Jenkins: Republicans bring country close to default - but, why?

jim.jenkins@newsobserver.comOctober 16, 2013 

They tried threats. They tried more threats. President Obama took it to the hinterlands and to press conferences, using the bully pulpit of the presidency and personal charisma. The Republicans, House Speaker John Boehner and Sen. Mitch McConnell, did the same, but Boehner looks like a deer in the headlights all the time and McConnell comes across like an ol’ Southern pol who bounces between lobbyists’ parties and carries hand sanitizer in his pocket for those occasions when he has to shake hands with ordinary folks. Ah, yes, the modern face of the Republican Party.

Oh, and Boehner has the additional problem of knowing that his more-conservative majority leader, a lean and hungry Virginian named Eric Cantor, would sell him out for a pack of cigarettes and a couple of Slim Jims.

But what’s amazing about these guys is that, having scared the country half to death with threats of forcing America to default on its debt and risk plunging it into recession, they now act as if they’re deserving of paths of rose petals and a battleship signing ceremony for even trying not to do that. (“Mommy, I did not stuff Billy into his locker at school today, I did not tease the little red-haired girl and I did not make the neighbor’s dog swallow toothpaste. Sounds like somebody deserves a cookie!”)

One could say that President Obama may have failed to grease the skids with Congress early on by reaching out or trying to form alliances – but as the shutdown-debt ceiling crisis intensified, expecting the president to seek solutions with the likes of Boehner and McConnell was a little like daring him to put an apple on his head and hand the bow and arrow to Sarah Palin.

The Republicans have had the best show going, though. Here they were, having some sport with this president they so despise, toying with him by threatening to throw the country into shutdown and default. Boehner, actually looking pale at one point despite his fondness for maintaining his Hawaiian Tropic tan, kept hammering the president and talking about responsibility and how the American people don’t want Obamacare (even though they were jamming the computer network with inquiries about Obamacare).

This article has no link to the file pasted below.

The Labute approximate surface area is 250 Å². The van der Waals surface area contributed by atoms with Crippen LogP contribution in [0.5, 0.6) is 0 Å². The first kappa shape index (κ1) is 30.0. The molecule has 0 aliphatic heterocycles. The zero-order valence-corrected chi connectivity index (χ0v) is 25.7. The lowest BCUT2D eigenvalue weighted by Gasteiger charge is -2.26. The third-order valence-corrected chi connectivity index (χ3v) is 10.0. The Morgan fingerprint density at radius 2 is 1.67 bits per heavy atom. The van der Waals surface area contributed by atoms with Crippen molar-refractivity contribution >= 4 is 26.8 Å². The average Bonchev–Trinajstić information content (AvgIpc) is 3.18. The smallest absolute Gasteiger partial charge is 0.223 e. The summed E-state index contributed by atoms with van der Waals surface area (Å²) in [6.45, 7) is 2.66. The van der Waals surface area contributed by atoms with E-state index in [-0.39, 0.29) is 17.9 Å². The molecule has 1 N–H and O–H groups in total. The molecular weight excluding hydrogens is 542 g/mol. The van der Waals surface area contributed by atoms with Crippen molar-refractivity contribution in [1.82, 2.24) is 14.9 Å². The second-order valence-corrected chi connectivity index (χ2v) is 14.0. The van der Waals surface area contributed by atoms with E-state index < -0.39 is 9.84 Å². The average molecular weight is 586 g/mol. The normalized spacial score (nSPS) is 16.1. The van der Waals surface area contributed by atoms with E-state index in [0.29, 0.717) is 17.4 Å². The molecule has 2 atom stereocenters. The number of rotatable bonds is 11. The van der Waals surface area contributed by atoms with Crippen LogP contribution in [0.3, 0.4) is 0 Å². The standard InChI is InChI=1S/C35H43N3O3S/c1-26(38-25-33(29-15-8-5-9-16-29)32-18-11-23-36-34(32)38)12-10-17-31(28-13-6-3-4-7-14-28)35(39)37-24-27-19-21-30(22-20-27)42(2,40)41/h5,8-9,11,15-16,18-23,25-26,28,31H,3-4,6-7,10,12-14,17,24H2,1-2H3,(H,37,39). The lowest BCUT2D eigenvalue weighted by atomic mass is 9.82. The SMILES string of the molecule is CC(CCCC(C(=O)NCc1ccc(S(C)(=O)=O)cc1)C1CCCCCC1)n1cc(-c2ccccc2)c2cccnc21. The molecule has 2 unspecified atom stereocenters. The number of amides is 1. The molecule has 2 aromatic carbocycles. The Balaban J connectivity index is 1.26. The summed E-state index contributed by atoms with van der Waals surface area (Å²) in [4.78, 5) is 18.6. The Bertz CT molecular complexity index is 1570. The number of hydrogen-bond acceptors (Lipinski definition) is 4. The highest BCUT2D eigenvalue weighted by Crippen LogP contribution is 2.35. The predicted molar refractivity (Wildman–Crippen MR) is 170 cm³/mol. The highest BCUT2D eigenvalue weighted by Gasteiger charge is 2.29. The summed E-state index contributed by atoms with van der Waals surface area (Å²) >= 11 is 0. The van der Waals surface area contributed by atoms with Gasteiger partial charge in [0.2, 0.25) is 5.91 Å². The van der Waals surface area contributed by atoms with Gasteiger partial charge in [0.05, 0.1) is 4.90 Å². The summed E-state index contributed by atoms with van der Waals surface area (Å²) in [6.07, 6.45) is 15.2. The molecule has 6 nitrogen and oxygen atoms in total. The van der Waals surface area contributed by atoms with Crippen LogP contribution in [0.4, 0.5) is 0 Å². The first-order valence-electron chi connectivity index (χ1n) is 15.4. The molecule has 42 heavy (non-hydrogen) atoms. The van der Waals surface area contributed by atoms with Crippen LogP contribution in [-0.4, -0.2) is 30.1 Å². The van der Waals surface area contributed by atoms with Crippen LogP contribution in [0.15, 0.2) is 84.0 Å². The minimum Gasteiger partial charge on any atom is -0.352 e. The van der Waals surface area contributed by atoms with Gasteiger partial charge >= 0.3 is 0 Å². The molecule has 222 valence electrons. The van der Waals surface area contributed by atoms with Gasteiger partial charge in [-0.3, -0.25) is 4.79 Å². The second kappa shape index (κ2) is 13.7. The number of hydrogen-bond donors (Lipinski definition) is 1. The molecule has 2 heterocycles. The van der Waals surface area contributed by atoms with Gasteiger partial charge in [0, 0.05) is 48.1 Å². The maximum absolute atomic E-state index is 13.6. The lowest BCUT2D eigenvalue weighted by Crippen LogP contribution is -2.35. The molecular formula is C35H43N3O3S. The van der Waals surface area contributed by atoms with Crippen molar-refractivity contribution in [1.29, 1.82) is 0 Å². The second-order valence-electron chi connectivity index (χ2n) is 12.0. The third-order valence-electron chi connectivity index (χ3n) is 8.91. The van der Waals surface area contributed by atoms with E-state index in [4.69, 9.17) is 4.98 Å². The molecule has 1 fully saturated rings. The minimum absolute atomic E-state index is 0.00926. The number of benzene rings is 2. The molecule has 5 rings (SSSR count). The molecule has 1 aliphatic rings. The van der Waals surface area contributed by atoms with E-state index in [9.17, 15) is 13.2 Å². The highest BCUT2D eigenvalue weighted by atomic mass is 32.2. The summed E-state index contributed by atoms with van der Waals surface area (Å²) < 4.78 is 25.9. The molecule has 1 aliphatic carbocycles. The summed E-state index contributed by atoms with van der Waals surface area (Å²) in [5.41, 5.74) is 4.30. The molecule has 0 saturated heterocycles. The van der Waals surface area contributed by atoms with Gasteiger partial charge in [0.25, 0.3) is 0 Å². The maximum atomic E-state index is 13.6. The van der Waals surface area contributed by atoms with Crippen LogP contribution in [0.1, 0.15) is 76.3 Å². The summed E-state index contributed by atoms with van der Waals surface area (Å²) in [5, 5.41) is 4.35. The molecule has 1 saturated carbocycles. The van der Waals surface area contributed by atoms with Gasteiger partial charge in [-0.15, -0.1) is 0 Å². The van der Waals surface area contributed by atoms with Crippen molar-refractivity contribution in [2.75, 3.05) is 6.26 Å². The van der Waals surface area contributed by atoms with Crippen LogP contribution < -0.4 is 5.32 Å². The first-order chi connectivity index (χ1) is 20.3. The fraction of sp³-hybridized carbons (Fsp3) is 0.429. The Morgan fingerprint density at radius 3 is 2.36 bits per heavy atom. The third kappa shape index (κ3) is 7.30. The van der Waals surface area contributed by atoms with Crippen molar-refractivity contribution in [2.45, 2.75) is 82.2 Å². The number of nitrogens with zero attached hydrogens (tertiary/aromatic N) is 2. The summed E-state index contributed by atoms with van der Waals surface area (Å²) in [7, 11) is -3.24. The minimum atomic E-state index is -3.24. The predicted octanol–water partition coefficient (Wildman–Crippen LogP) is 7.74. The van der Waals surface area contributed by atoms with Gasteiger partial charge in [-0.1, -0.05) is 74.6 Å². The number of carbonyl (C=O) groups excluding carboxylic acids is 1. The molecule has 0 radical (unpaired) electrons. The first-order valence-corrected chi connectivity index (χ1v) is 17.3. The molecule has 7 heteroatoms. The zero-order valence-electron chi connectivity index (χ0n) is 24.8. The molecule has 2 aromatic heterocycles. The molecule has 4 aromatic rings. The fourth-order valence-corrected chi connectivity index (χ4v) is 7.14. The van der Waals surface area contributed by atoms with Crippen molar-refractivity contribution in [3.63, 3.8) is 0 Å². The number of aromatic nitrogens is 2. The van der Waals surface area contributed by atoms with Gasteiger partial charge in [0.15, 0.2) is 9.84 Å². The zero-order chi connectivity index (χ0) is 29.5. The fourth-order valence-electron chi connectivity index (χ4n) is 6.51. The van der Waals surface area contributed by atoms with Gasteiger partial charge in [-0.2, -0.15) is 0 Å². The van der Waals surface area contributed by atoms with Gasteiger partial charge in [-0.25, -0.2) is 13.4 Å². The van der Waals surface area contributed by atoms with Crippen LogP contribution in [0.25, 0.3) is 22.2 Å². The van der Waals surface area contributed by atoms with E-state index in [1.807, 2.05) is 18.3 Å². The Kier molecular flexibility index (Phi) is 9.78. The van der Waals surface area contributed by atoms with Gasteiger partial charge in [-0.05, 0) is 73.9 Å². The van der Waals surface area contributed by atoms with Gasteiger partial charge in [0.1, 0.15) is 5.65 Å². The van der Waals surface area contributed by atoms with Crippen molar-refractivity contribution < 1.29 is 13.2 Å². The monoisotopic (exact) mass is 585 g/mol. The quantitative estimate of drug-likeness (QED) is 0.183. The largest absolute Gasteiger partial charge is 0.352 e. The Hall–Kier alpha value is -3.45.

McConnell of Kentucky held press briefings during which he echoed Boehner and kept a perpetual look on his face like he’d just walked through a stable down in bluegrass country.

And then: Uh, oh. It turned out that Boehner’s tea party minority really…did…intend…to shut down the government and put it in default! Hooray, they said! Yeah, that’s it! That’ll show Obama! No government, aw right! As long as there’s Social Security and Medicare. And an Army. And farm subsidies. And federal highways. And…

Following the 2012 election, it was said that the wise men and women of the Republican Party were planning to reshape their mostly white, arch conservative, protect-the-rich image into something more appealing to the future voters in a country that clearly was changing, and certainly becoming more culturally and racially diverse. Even as North Carolina Republicans were passing constitutional amendments and having a hissy fit over gay marriage, for example, many other places in the country were sort of shrugging their shoulders and reckoning the issue to be not much of a deal.

Some national Republicans worried that if the party didn’t change, it wouldn’t see the inside of the White House for another 20 years and might well lose control of Congress despite gerrymandered districts that seemed to give the ugliest dog in the dirtiest pet store a better chance at election than a Democrat.

Unfortunately, the party’s leaders just can’t give up their old habits of bashing the poor, holding down the middle class, alienating minorities, and harnessing the anger in the tea party base to maintain their power. The problem is, using the tea party in that way has made those in the extreme problematic. When Boehner bows and scrapes to them, they actually expect he will do what they want. If he doesn’t do it…say, he actually doesn’t put the country into default…well, big, bad John might want to think twice if Cantor suggests, say, they go get a bowl of chili at Clyde’s in Georgetown and Cantor volunteers to drive.

And there’s this: In the mid-1990s, House Republicans shut down the government. Their poll numbers took a dive, and President Bill Clinton’s took a leap once the crisis was over. Now it’s 2013, and…an interesting strategy and perhaps a slogan for 2014: We don’t listen and we don’t learn.

Deputy editorial page editor Jim Jenkins can be reached at 919-829-4513 or at

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